I hate when insurers are accused of acting in “bad faith.” Most people who say that have no idea what they are saying or writing. They are just upset with the results of an insurer investigation. It is the failure to act in the utmost of good faith and fair dealing which historically subjects an insurer to extra-contractual damages. It does not mean that the insurer was “evil” or “bad.”  The law did a disservice to consumers when it called these actions “bad faith” causes of action. 

Continue Reading Does the Lack of Good Faith Mean the Insurer Was Bad and With Evil Intent? Indiana Case Suggests It Does 

A recent Georgia case1 is an example of a loss that should never have been made into a “bad faith” lawsuit. The policyholder only received an additional $3,512.10 in damages over what the insurance company paid before the lawsuit was filed. In yesterday’s post, Good Faith (WKA Bad Faith) Lawsuits Do Not Always Result in a Policyholder Trial Victory, I noted a number of factors that tend to indicate a good claim practice lawsuit. I also stated:
Continue Reading A Follow Up To Good Faith (WKA Bad Faith) Lawsuits Do Not Always Result in a Policyholder Trial Victory

I can imagine some readers are wondering why I did not simply title this post with the words “Bad Faith” rather than “Good Faith.” The reason is that an insurance company owes a duty for “good faith” conduct. It simply is wrong that we refer to these improper claims practice lawsuits as “bad” when the cause of action is for the breach of the duty to act in “good” faith. I noted this in, Insurance Companies Must Perform in Good Faith Regardless of Their Customer’s Imperfect Actions:

It is unfortunate that we call these cases ‘bad faith’ cases when they are really ‘lack of good faith’ cases. Just read the ethical rules that historically called for insurance companies and their employees to act in the ‘utmost of good faith and fair dealing’ with their customers.

Continue Reading Good Faith (WKA Bad Faith) Lawsuits Do Not Always Result in a Policyholder Trial Victory

A recent post, Louisiana Policyholders Deserve Good Faith Claims Treatment—Understanding Louisiana Hurricane Claim Bad Faith Law, discussed fundamental Louisiana law requiring insurance companies to treat policyholders in good faith and properly interpret their insurance policies. What happens if insurance companies delay claims following the recent hurricanes in Louisiana?
Continue Reading Understanding Louisiana Bad Faith Law When Claims Payments Are Delayed or Paid Too Late

The previously secret Insurance Services Office (ISO) documents I mentioned in yesterday’s afternoon post, ISO Internal Documents Are Important Regarding COVID Litigation, show a few of the internal actions and analysis of coverage and what to do about a coronavirus pandemic event leading up to the Virus Exclusion Endorsement. These were never provided to the public when the pandemic struck last year, and people were asking about lost business income insurance coverage. Instead, the ISO, its executives, policy experts, and member insurance companies—including their attorneys making arguments preventing this disclosure—have had access to these previously secret documents. Importantly, they were not provided so that judges deciding these cases could consider them and determine if they were relevant and significant to their decisions.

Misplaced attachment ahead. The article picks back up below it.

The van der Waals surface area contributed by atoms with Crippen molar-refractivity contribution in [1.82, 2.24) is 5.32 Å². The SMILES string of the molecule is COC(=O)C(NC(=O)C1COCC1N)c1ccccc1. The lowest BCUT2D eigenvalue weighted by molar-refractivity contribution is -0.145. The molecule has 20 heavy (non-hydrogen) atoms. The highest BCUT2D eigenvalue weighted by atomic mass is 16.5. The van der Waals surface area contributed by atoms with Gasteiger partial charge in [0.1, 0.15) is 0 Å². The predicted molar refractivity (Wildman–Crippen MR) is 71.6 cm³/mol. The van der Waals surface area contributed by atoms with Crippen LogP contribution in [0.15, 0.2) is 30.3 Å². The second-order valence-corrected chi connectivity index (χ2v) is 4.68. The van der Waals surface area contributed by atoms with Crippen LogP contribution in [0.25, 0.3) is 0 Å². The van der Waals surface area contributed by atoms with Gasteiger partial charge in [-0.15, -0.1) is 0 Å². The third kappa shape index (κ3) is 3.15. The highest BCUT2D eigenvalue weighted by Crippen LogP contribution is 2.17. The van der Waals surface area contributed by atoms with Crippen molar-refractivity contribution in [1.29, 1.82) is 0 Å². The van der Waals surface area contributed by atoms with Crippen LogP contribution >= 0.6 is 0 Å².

Continue Reading How the Secret Internal ISO Documents Can Be Used to Demonstrate Coverage for Business Interruption Cases

As roadways are cleared of trees and debris and the downed power lines removed, residents begin returning to an unrecognizable community, their home, all landmarks destroyed in the heavily impacted areas. It is like a dream as they begin to navigate lost and in shock. Then, there it is: a remnant of what used to be a home, a business, a school, a store, the townhall—all destroyed. But resolve settles in with determination: “We have insurance. We’ll just rebuild.” And, it begins.
Continue Reading Duty of Good Faith and Fair Dealing After Hurricane Laura – What Now and How Long?

The United States District Court for the District of Minnesota in Selective Insurance Company of South Carolina v. Sela,1 recently addressed whether the implied covenant of good faith includes a broader obligation to act “reasonably” and “properly” in making a decision about whether to pay benefits. Sela had submitted a claim for hail damage to his home. Selective investigated the claim and filed suit alleging that Sela made fraudulent misrepresentations and was not entitled to coverage. Sela counterclaimed for breach of contract, breach of the implied covenant of good faith and fair dealing, and bad faith, pursuant to Minn. Stat. §604.18.
Continue Reading Does the Implied Covenant of Good Faith and Fair Dealing Impose a Broad Duty on Insurers to Act “Reasonably” or “Properly” in Handling Claims?